Also a medium-sized shorebird, Semipalmated Plovers stand out among the crowd with their bold black and white head patterns, making them one of the easier shorebirds to identify. They are fun to watch at this time of year as they often squabble among themselves and the urge to breed also produces some interesting behavior! [Photo by Mike Crewe]
Largest of the commoner shorebirds to be found around Heislerville's muddy margins are the Short-billed Dowitchers. Though they always look rather dark overall at this time of year, this is a rather variable species, with males being more richly colored than females, and adults more richly colored than first-summer birds. Except for the dark brown back and tints of cinnamon below, it's best to leave plumage details in favor of structure to tell this bird from the other species present. Short-billed Dowitchers have olive-colored legs, long, black bills (despite the name) and are heavy-bodied. The very similar Long-billed Dowitcher may occur on occasion at Heislerville (perhaps one or two among the thousands of other shorebirds) but the vast majority of dowitchers here will be Short-billeds [photo by Mike Crewe].
Far less common in the impoundments and more likely in nearby marshes, Willets may occasionally be encountered among the shorebird masses. This is a typical Eastern Willet - relatively short- and heavy-billed, chunky overall and with plumage heavily blotched with black and dark brown. I mention this, because today we also saw the following at Heislerville...
...this bird is a Willet, yet it looks very unlike the bird above. This is a Western Willet and - rumor has it - the two forms may one day be considered separate species, so it's always good to get an eye in on them. Despite the name, Western Willets regularly pass down the East coast in fall, but May birds are decidedly unusual. Note the longer and slimmer bill compared with the Eastern Willet, the overall 'longer' look of the bird and the paler plumage [photos by Mike Crewe].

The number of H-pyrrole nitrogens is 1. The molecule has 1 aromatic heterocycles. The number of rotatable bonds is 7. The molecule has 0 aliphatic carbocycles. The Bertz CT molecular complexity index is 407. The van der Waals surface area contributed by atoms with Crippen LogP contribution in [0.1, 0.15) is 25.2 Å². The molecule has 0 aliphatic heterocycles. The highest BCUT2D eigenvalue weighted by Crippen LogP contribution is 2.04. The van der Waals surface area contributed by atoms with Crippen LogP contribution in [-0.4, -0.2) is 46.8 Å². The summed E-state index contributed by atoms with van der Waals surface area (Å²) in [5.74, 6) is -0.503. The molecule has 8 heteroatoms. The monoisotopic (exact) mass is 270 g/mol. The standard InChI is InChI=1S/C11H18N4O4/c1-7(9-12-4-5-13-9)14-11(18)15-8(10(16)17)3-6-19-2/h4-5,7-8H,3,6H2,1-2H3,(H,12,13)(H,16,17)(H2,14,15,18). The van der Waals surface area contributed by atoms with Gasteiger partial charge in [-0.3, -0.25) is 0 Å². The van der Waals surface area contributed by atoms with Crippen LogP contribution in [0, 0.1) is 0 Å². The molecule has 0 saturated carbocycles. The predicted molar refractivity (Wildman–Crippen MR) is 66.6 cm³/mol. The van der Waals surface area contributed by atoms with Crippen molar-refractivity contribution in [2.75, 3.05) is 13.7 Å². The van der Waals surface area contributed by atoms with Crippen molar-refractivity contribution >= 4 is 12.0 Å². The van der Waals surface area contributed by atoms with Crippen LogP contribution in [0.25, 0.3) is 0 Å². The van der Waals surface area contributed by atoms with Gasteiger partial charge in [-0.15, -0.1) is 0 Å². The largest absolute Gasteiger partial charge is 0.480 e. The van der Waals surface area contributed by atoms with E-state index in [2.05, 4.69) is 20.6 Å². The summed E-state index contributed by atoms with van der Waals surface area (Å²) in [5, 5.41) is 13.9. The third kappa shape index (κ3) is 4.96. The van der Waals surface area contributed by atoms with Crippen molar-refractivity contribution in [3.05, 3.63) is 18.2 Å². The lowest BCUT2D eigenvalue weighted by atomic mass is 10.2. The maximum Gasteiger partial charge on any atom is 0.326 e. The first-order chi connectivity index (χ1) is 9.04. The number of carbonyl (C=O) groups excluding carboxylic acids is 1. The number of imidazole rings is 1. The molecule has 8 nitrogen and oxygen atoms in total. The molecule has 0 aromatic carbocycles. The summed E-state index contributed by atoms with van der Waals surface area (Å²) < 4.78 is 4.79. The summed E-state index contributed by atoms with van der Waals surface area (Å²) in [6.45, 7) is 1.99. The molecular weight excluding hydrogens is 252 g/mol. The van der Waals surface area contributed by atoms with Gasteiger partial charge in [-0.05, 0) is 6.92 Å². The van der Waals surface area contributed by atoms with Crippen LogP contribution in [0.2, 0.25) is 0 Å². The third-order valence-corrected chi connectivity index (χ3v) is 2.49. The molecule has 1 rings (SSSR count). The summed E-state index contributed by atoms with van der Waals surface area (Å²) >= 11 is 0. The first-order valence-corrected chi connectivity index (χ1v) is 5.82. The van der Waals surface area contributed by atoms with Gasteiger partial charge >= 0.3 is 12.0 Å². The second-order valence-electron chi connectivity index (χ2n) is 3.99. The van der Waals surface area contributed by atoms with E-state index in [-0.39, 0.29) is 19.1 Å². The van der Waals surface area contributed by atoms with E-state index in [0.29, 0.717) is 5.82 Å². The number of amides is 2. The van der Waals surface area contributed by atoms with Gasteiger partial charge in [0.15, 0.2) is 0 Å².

So, now that you have your eye in, here's one to test your powers of observation - what are the four birds lined up in the foreground. And yes, you may use your field guides! [Photo by Mike Crewe]
But it's not all doom and gloom for Cape May Pointers! The South Cape May Meadows continue to be managed well for migratory shorebirds and today attracted a Wilson's Phalarope (seen here on the left, with a Greater Yellowlegs on the right). Phalaropes habitually swim, which can be a useful identification guide, though Wilson's swims less than other phalarope species [photo by Mike Crewe].
Many of the World's shorebird populations are declining alarmingly and much research is going into studying these birds to see if we can reverse this worrying trend. You can help this research by keeping an eye out for banded birds and reporting your finds. If you see a marked bird, try to note the type (metal, plastic and or flag) and color of the band and note down any letters or numbers that might be visible on it. You can email us at Cape May Bird Observatory with your finds (please note date and location of the bird too) or you can visit http://bandedbirds.org/ to learn more. You can enter the data for yourself and find out a lot about the bird by going directly to http://report.bandedbirds.org/ReportResighting.aspx. We appreciate all the help you can give - and so do the birds...
I came across this flag-marked Ruddy Turnstone in my photos from East Point Lighthouse that I took on May 19th. The code 8HU can easily be read on this bird and serves as an unique identifier for researchers to be able to track the bird's movements - but tracking relies on birders to report their finds [photo by Mike Crewe].